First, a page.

Forty U.S. lawmakers have unveiled proposals for easing the U.S. economic embargo on Cuba. The recommendations by Democratic and Republican members of Congress came as the Bush administration repeated its view that the embargo on Cuba must remain, and amid new debate about the impact of former President Jimmy Carter's visit to Cuba:
Members of the Congressional Cuba Working Group briefed reporters at a Capitol Hill news conference. One of them was Republican Congressman Jeff Flake who focused on one of the major proposals, an end to the ban on travel to Cuba by American citizens.
"There has been too much focus on Fidel Castro. It is Cuba's next generation that will have to decide the future of Cuba. Rather than keep the Cuban people at arms distance, under the pretense of being tough on Fidel Castro, now is the time for America to engage Cuba's next generation," he said.
Democratic Congressman Bill Delahunt of Massachusetts put it more bluntly. "Sadly, we have erected our own Berlin Wall, preventing free travel of our own people, and to paraphrase another Republican president, Ronald Reagan, it is time to tear that all down," he said.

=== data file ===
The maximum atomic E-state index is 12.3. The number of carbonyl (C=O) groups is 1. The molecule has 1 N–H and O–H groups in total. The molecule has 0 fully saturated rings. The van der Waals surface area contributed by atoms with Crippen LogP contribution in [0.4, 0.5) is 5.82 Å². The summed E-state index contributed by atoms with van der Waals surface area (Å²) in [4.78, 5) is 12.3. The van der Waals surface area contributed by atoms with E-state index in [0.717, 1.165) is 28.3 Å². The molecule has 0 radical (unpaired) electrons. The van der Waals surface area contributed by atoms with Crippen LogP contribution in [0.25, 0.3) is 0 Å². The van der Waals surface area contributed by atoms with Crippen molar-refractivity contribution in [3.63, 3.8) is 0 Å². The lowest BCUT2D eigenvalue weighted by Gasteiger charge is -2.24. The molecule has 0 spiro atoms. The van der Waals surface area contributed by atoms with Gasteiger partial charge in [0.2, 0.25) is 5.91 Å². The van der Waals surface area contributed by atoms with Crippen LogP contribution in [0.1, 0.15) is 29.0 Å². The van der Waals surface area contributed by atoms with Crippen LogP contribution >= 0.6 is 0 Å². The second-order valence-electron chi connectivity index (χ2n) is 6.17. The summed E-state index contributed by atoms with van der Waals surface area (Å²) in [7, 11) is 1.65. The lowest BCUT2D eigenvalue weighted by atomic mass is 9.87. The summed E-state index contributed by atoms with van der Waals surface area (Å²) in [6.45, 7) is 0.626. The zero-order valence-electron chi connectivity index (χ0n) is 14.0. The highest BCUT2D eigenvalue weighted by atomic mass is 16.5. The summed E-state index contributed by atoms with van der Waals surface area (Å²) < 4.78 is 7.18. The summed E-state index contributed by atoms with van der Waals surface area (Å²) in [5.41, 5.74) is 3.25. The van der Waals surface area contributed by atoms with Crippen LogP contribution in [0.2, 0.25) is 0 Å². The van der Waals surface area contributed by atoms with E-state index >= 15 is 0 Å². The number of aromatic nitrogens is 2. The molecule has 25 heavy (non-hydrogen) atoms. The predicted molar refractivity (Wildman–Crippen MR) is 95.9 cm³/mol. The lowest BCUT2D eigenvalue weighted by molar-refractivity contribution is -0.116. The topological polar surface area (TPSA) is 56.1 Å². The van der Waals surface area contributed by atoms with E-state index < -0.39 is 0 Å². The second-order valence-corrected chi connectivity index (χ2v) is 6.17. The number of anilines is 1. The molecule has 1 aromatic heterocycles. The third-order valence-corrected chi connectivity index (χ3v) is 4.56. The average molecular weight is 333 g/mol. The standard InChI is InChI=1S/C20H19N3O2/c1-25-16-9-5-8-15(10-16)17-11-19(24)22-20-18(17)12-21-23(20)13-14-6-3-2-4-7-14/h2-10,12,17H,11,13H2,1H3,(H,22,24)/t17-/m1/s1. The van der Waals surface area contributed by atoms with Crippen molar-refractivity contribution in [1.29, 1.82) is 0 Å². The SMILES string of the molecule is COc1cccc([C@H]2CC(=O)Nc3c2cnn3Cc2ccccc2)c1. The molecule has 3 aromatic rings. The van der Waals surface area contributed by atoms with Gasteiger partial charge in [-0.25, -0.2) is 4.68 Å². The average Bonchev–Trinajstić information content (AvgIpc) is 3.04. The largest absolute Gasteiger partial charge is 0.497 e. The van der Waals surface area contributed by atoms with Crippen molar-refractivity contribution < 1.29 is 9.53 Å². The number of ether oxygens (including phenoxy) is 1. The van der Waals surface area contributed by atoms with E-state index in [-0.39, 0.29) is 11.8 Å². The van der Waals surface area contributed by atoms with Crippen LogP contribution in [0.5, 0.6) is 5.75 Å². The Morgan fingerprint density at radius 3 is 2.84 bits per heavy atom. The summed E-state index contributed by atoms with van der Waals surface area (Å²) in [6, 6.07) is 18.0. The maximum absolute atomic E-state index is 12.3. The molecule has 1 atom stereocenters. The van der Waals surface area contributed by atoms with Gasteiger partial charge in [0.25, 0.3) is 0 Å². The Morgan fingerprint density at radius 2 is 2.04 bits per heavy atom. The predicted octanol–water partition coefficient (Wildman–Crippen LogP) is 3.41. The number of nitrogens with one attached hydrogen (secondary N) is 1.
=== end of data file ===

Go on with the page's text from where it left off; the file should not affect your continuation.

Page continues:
Other recommendations in the report include: allowing unsubsidized agricultural and medical exports, settling property claims, enhanced cooperation in regional security and environmental issues and ending restrictions on cash remittances.
Also, doing away with the Helms-Burton Act of 1996, which was aimed at stepping up pressure on Fidel Castro.
The Bush administration Wednesday again made clear it has no intention of easing the embargo. "The president will, of course, continue to enforce the embargo against Cuba because he believes it does not help the people of Cuba to trade with Cuba," said White House spokesman Ari Fleischer. "It only gives money to the government, and the government then uses [that] as part of its repression of the people."
Members of the congressional Cuba group praised President Jimmy Carter, whose visit to Cuba ends on Friday. "Thank God for Jimmy Carter. For having the guts to go to Cuba. For standing before the Cuban government and speaking the truth about human rights. I think his trip was worthwhile just for that," said Democratic Massachusetts Congressman Jim McGovern. "I also give him a lot of praise for having the guts to tell the truth about the failure of U.S. policy toward Cuba."
The congressional report also calls for an end to U.S. government-funded television broadcasts to Cuba on TV-Marti. The lawmakers say that money could be put to better use in creating new educational exchange programs between the United States and Cuba.